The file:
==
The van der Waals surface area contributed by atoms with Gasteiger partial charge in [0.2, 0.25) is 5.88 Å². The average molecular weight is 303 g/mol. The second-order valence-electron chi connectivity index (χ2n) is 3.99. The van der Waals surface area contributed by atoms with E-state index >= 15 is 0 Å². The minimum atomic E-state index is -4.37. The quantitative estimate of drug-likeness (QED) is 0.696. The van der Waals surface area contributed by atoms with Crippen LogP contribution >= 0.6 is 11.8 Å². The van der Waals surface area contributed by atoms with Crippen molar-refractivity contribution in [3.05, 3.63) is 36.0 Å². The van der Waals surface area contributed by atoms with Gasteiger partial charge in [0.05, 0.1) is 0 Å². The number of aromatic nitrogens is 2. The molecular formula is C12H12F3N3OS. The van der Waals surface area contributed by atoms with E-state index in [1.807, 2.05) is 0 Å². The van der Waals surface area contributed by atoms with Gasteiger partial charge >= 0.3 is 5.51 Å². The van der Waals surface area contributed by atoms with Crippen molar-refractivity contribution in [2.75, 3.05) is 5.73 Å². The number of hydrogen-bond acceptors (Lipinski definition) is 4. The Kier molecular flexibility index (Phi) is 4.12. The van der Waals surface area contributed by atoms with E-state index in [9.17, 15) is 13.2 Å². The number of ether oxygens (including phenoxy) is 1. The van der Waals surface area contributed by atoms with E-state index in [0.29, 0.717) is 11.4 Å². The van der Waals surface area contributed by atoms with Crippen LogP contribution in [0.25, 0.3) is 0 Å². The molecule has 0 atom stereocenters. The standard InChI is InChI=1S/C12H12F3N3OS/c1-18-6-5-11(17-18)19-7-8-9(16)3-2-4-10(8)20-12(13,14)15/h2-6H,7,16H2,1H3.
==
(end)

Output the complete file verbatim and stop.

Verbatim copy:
The van der Waals surface area contributed by atoms with Gasteiger partial charge in [0.2, 0.25) is 5.88 Å². The average molecular weight is 303 g/mol. The second-order valence-electron chi connectivity index (χ2n) is 3.99. The van der Waals surface area contributed by atoms with E-state index >= 15 is 0 Å². The minimum atomic E-state index is -4.37. The quantitative estimate of drug-likeness (QED) is 0.696. The van der Waals surface area contributed by atoms with Crippen LogP contribution >= 0.6 is 11.8 Å². The van der Waals surface area contributed by atoms with Crippen molar-refractivity contribution in [3.05, 3.63) is 36.0 Å². The van der Waals surface area contributed by atoms with Gasteiger partial charge in [0.05, 0.1) is 0 Å². The number of aromatic nitrogens is 2. The molecular formula is C12H12F3N3OS. The van der Waals surface area contributed by atoms with E-state index in [1.807, 2.05) is 0 Å². The van der Waals surface area contributed by atoms with Gasteiger partial charge >= 0.3 is 5.51 Å². The van der Waals surface area contributed by atoms with Crippen molar-refractivity contribution in [2.75, 3.05) is 5.73 Å². The number of hydrogen-bond acceptors (Lipinski definition) is 4. The Kier molecular flexibility index (Phi) is 4.12. The van der Waals surface area contributed by atoms with E-state index in [9.17, 15) is 13.2 Å². The number of ether oxygens (including phenoxy) is 1. The van der Waals surface area contributed by atoms with E-state index in [0.29, 0.717) is 11.4 Å². The van der Waals surface area contributed by atoms with Crippen LogP contribution in [0.25, 0.3) is 0 Å². The molecule has 0 atom stereocenters. The standard InChI is InChI=1S/C12H12F3N3OS/c1-18-6-5-11(17-18)19-7-8-9(16)3-2-4-10(8)20-12(13,14)15/h2-6H,7,16H2,1H3.